The End of the Line
But coming back is another matter entirely. I'm here because I was sent for you. I need
you. We all need you. The world needs you."
"The world can go to hell for all I care," Ember snorted. "What's it to me? They stole
my life. They stuck me in here. I was just a child and they locked me up and threw
away the key. How long has it been? Do you even know that?"
"I do," Soma calmly replied. "I do know that, but it doesn't matter. It makes no
difference. Let's just say it's been a long, long time."
"Don't I know it!" Ember snarled. "And now they need us, huh? Guess my answer!"
"You might change your mind," Soma said, holding up her hand and glancing at Edeline
to assure her there was no need to get excited, no need to argue about anything.
“When you hear what I have to say."
"I doubt it." Ember was suspicious. Soma was an outsider now, probably one of
“them”, no longer one of “us” in her mind. She inspected Soma even more closely now,
scanning the grown one's face for any indications of treachery or deceit. Ember was
very good at reading people. In the ancient forest world game of Mind Ball, she had
been a Savior, and the best one at that. Her job was to prevent Strikers from scoring
goals. A Striker could “shoot” at anytime, anywhere in the forest, using any object
designated as a “ball” by the Ball Gatherers and aimed at any other object designated
as a “goal” by the Goal Hunters. A Savior had to be alert at all times to prevent a “ball”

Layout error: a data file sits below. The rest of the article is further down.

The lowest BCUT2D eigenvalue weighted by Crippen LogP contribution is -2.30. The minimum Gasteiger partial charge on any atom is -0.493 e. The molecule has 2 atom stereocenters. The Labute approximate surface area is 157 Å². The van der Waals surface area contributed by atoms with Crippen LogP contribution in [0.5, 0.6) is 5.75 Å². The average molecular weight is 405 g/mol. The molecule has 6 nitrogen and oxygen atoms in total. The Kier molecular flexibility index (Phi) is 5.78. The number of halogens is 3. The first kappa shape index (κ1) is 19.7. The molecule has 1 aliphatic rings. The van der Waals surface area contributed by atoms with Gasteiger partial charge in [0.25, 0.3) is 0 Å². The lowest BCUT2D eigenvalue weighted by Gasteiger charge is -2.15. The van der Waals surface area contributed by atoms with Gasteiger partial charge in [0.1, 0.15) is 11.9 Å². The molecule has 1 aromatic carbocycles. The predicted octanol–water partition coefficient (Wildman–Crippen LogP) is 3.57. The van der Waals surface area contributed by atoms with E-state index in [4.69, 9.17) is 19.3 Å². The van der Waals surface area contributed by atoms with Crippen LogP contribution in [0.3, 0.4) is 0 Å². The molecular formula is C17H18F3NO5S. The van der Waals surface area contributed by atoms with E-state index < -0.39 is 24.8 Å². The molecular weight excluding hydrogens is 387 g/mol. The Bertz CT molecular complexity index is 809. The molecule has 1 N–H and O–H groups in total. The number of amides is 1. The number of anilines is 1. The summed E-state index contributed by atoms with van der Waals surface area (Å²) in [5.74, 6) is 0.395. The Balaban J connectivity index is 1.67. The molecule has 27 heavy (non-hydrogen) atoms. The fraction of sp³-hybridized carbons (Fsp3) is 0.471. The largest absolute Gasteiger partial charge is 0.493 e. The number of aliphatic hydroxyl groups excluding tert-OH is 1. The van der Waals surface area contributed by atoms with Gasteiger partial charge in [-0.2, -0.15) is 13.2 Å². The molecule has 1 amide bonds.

from reaching a “goal”. No one ever knew how Ember managed to do what seemed
impossible, but more often than not she'd appear at just the right time and place in the
forest to prevent the point from being scored. Her secret, she believed, was what she
called Extra-Sensory Attention. Others assumed she was a mind reader and Ember was
content to let them think that. Weren't they all mutants in one way or another? This
was the myth they lived by in the forest world. What else could explain their
In reality, Ember could not read minds, and now she could read no deception in Soma's
face either. All she could see was the same old trees, the usual duff on the ground and
bits of sky peeking through the canopy high above. Soma had found the pair at their
home base. It was still early in the morning, and they'd been munching on some
berries when the enormous stranger appeared.
“Then let's hear it,” Ember said, plopping herself down on the ground and gesturing
that the others should do the same. Edeline and Soma joined her in a circle on the